W. H. Marshner
A very brilliant boy with red hair, raised in gentle Philadelphia, died on All Saints Day in Venice. He had reached the age of 87. Born in 1885, Ezra Pound, like William Shakespeare, learned to write English beautifully and finely by writing numberless sonnets. He grew up in an age preoccupied by literary techniques. Cardinal Newman, Walter Pater, Henry James, Oscar Wilde cast their strong and splendid radiance over London and that light was reflected, more than anywhere else in the United States, in elegant Philadelphia in the days of Pound’s pilgrimage there. For Pater, James, and Wilde, literature and its technique were adopted simply as a religion. And it was so with many men of that day. This peculiar abdication in the face of life was quite popular then, and it destroyed many. Ezra Pound happened to possess many talents. Like most important lyric poets, he produced an irreplaceable volume in his twenties.
At 28 he published a book called Personae: lyric poetry reflecting immense vitality and immense erudition. Those qualities, possessed in spectacular form, carried him on like Yeats beyond the usual age of lyric poetry into a long career. Only old age could extinguish the fire of his genius. Three score and ten exhaust most men, and 80 weakens all but the rarest.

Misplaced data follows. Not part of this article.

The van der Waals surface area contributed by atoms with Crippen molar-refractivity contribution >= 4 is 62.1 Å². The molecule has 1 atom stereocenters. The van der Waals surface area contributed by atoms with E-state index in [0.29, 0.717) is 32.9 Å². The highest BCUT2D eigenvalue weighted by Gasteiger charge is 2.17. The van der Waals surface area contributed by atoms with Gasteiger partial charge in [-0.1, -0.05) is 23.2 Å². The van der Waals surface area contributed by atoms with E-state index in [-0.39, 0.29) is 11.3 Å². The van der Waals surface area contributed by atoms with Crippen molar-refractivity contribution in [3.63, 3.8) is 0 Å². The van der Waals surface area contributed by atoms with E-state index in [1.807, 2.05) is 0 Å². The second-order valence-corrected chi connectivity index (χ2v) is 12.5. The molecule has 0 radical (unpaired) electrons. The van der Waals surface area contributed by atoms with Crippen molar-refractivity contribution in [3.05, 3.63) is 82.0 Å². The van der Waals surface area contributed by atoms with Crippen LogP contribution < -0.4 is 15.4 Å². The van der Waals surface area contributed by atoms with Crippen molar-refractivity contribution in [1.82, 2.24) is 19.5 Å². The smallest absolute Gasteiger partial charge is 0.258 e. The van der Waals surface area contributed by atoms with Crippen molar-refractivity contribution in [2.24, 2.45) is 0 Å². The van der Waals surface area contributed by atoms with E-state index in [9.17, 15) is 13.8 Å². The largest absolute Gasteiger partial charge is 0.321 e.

Pound’s gifts in any case hardly matured. He remained, always, the flammiferous boy, never the mature man. He told us nothing about the human heart. Perhaps Pound could not, because he seems to have passed straight from youth into his own peculiar kind of hell. For just as he became a man without a country, during all his adult life he was a man without a civilization. He mourned for millions who in 1914 went out to slaughter for “a bitch long in the teeth/A botched civilization.” It was the confrontation with aesthetic and political disorder, with usury and democracy, that proximately led Pound to his brilliant, erratic alienation. But ultimately, it seems, Pound’s hell stemmed from his failure to find the Church.
Those of us who have found her, mourn him, as do all men of sensitivity. But we do two things more. We pray for his soul. And we resolve to learn from his critique of the West. For we too, since the fall of Christendom, are men without a civilization. His Cantos, his masterpieces, are finished. Our prosaic, but grace-given, work goes on.